remote facts. However, wishful thinking uses an
    extremely positive outcome so it distracts from
    the values of the case at hand.

Example of Wishful Thinking
  • I have a dream that my four children will one
    day live in a nation where they will not be
    judged by the color of their skin but by the
    content of their character... we will be able to
    speed up that day when all of God's children will
    be able to join hands and sing.
  • Martin Luther King, Jr.I Have a Dream

  • King uses only positive and idealistic outcomes
    in his speech. Though these outcomes are nice to
    think about, they were seemingly impossible for
    the nation at that time.

Appeal to Fear
  • A non-rational persuasion used to threaten the
    safety or happiness of ourselves or someone we
    love the use of scare tactics in order to get
    ones way.

Example of Appeal to Fear
  • There is no want of power in God to cast wicked
    men into hell at any moment. Men's hands cannot
    be strong when God rises up. The strongest have
    no power to resist him, nor can any deliver out
    of his hands. -- He is not only able to cast
    wicked men into hell, but he can most easily do
  • excerpt from Sinners in the Hands of an Angry
    God by Jonathan Edwards

  • During the 1st Great Awakening, people thought
    that God was an unmerciful and harsh being.
    Edwards reaffirms this fact by telling the
    violent consequences of not obeying God and
    appeals to the fear that each human has of

Hasty Generalization
  • stating premises, or drawing conclusions, based
    on too little information, or generalizing from
    too few particulars that are probably not
    representative of an entire group

Example of Hasty Generalization
  • "I hardly think that 58 is the right age at which
    to talk about a retirement home unless there are
    some serious health concerns. My 85-year-old
    mother power-walks two miles each day, drives her
    car climbs stairs, does crosswords, and could
    beat Slatalla at almost anything." (Nancy
    Edwards, "Letters to the Editor", Time, 6/26/00.)

  • The author assumes that since her mother, who is
    85, is so active, that every other woman her age
    is just as active. She does not take into
    concern that her mother may be an exception.

Appeal to Pity
  • Persuading the reader to agree with the
    preposition because of the pitiful state the
    author is in.

Example of Appeal to Pity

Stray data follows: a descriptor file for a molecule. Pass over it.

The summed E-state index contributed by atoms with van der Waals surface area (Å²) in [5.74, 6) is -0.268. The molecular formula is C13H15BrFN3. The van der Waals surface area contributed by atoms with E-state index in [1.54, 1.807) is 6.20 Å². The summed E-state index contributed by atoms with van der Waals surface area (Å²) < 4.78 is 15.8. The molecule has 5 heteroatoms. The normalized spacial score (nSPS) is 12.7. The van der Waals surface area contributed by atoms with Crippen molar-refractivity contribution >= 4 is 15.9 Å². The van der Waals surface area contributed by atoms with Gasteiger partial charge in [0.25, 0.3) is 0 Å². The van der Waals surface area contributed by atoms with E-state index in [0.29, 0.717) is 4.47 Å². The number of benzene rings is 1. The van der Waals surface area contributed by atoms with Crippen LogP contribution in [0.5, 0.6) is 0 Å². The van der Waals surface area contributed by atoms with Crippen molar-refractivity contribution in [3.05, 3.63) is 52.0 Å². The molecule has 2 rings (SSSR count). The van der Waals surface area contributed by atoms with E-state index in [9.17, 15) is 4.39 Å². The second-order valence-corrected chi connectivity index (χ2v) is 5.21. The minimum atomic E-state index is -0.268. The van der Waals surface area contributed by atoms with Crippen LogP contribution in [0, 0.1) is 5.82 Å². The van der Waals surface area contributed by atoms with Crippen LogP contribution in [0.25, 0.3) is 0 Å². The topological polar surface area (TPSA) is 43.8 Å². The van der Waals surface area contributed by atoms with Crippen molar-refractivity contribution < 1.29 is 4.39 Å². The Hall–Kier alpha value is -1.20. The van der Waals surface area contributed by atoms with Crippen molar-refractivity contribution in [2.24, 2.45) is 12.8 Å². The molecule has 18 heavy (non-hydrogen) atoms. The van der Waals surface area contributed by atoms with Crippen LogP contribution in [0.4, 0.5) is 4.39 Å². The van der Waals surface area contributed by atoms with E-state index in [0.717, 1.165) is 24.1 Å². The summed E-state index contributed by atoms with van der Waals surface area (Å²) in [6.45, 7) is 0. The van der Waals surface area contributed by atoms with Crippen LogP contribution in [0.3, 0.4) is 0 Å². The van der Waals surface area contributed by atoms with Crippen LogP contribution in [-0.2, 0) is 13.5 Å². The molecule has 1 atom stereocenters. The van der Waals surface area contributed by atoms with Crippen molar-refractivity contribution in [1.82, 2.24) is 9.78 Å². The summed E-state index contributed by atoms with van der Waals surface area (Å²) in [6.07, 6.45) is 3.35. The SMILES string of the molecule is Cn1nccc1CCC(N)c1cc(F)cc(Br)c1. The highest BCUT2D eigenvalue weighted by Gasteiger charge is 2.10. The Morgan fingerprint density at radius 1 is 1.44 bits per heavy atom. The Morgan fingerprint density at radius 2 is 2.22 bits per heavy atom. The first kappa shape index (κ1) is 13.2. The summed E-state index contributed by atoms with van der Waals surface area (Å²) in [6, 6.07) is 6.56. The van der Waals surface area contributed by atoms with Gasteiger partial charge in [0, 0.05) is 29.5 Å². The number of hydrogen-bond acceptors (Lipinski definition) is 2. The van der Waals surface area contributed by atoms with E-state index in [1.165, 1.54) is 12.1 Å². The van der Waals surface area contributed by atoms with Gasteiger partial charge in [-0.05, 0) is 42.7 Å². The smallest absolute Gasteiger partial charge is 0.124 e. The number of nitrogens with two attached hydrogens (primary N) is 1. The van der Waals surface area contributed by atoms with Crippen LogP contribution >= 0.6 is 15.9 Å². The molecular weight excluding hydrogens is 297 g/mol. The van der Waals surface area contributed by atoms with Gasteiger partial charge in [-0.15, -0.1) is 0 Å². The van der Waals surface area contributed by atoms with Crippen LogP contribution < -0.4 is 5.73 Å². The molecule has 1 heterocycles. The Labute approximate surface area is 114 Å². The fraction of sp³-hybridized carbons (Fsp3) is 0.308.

• How many deaths were we talking about when
    abortion was illegal? In N.A.R.A.L. we generally
    emphasized the drama of the individual case, but
    when we spoke of the latter it was always "5,000
    to 10,000 deaths a year." I confess that I knew
    the figures were totally false, I suppose the
    others did too if they stopped to think of it.
    But in the "morality" of the revolution, it was a
    useful figure, widely accepted, so why go out of
    our way to correct it with honest statistics. The
    overriding concern was to get the laws
    eliminated, and anything within reason which had
    to be done was permissible.-Bernard Nathanson,
    M.D., Aborting America (New York Doubleday,
    1979), 193.

  • Explanation- The author describes how he was put
    under the impression that the death rate would be
    lower. He also used the argument of morality
    to tug at the emotions of the readers and to make
    evident the pitiful state of the situation.

Appeal to Prejudice
  • Tendency to judge people, good or bad, even after
    the facts of a case indicate otherwise.

Example of Appeal to Prejudice
  • Authority (as Professor Aitken reminded us last
    night in her splendid sermon at the Liturgy) is a
    slippery idea. In which connection, I incline to
    agree with Robert W. Jenson questions such as,
    What is the authority of Scripture? are largely
    meaningless, if by them we intend to imply that
    there can possibly be discerned any one way in
    which the Bible relates to or regulates Christian

  • The speaker is still doubting the authority of
    authority, even though the previous sermon
    supported the contrary well. This shows how even
    though there is evidence that authority is a good
    idea, the author still thinks that it is not

Appeal to Loyalty
Appeal to the feeling of patriotism or loyalty to
a certain group or belief, instead of appealing
to logic
Example of Appeal to Loyalty
  • As a long and violent abuse of power, is
    generally the Means of calling the right of it in
    question and as the King of England hath
    undertaken in his OWN RIGHT, to support the
    Parliament in what he calls THEIRS, and as the
    good people of this country are grievously
    oppressed by the combination, they have an
    undoubted privilege to inquire into the
    pretensions of both, and equally to reject the
    usurpation of either.